FAA Had Questioned Mental Health Of Pilot In Germanwings Crash

WASHINGTON (AP) — Five years ago Federal Aviation Administration officials questioned the mental fitness of the Germanwings pilot who crashed an airliner in the French Alps last month, but they awarded him a U.S. pilot license after his German doctor said he had fully recovered from severe depression, government records show.

The records, posted online by the FAA in response to a Freedom of Information Act request, show Andreas Lubitz applied for a U.S. pilot license while he was employed by Lufthansa, the parent company of Germanwings, and was training to be an airline pilot at a flight school in Phoenix in 2010. As part of the application, he initially submitted a medical form to the FAA asserting he had no mental disorders. He then resubmitted the form acknowledging he had been treated for severe depression from 2008 to 2009.

The FAA initially sent Lubitz a letter warning that his license application could be denied and giving him 30 days to provide a letter from his doctor describing his treatment and his current condition. The license was granted after he provided letters from his doctor describing his treatment and saying he had recovered.

Lubitz had suffered an episode of severe depression because he was unable to cope with “modified living conditions,” according to the letters. Lubitz was treated with two drugs, Cipralex and Mirtazapin, which, along with therapy, “enabled him to develop sufficient resources for getting on with similar situations in the future,” the doctor, whose name was blacked out by the FAA, said in one letter.

Prosecutors believe Lubitz intentionally crashed Germanwings Flight 9525 while flying from Barcelona to Duesseldorf on March 24. Cockpit voice recordings indicate Lubitz locked the captain out of the cockpit after he had left. The captain can be heard on the recordings demanding to be let back in and trying to break down the door.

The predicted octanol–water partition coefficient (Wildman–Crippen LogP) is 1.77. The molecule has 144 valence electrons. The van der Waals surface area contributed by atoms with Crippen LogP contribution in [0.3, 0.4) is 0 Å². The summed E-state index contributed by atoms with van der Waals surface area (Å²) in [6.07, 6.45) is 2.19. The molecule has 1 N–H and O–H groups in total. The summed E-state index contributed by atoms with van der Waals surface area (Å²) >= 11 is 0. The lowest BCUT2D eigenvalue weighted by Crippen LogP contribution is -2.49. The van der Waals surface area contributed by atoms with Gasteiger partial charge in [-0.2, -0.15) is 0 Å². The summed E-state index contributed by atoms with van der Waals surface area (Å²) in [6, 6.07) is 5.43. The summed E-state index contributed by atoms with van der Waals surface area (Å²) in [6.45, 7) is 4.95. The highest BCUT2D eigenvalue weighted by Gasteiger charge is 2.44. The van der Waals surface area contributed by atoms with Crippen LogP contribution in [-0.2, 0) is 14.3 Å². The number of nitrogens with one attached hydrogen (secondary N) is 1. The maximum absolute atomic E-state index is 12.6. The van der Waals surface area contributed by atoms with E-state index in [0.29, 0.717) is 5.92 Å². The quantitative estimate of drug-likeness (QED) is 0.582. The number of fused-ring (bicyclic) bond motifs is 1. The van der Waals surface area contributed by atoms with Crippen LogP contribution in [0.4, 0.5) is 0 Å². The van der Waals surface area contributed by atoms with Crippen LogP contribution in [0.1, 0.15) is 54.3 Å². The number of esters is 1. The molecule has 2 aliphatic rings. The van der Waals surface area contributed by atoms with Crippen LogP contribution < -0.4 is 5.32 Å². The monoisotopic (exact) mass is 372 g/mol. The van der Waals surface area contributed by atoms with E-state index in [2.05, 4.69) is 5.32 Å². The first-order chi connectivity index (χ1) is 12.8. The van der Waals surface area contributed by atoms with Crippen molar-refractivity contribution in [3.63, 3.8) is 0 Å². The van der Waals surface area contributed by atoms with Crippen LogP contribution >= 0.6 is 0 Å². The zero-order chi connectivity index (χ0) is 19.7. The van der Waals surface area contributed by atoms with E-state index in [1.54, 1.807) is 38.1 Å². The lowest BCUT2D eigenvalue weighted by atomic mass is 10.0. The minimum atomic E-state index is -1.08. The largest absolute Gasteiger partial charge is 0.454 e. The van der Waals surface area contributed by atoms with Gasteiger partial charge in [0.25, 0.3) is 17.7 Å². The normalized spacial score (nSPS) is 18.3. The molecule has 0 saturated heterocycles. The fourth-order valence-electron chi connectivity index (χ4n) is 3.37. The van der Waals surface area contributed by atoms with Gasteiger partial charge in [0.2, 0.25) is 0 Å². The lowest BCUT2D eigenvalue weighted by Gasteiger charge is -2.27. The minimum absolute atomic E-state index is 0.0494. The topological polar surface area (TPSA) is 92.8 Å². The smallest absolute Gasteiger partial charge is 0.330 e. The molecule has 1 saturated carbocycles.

Lubitz and all 149 others on board the plane were killed in the crash.

Copyright 2015 The Associated Press. All rights reserved. This material may not be published, broadcast, rewritten or redistributed.

Dear Reader,

When we asked recently what makes TPM different from other outlets, readers cited factors like honesty, curiosity, transparency, and our vibrant community. They also pointed to our ability to report on important stories and trends long before they are picked up by mainstream outlets; our ability to contextualize information within the arc of history; and our focus on the real-world consequences of the news.

Our unique approach to reporting and presenting the news, however, wouldn’t be possible without our readers’ support. That’s not just marketing speak, it’s true: our work would literally not be possible without readers deciding to become members. Not only does member support account for more than 80% of TPM’s revenue, our members have helped us build an engaged and informed community. Many of our best stories were born from reader tips and valuable member feedback.

We do what other news outlets can’t or won’t do because our members’ support gives us real independence.

If you enjoy reading TPM and value what we do, become a member today.

Sincerely,
TPM Staff
Latest World-news
Comments
Masthead Masthead
Founder & Editor-in-Chief:
Executive Editor:
Managing Editor:
Associate Editor:
Investigations Desk:
Reporters:
Newswriters:
Director of Audience:
Editor at Large:
General Counsel:
Publisher:
Head of Product:
Director of Technology:
Associate Publisher:
Front End Developer:
Senior Designer: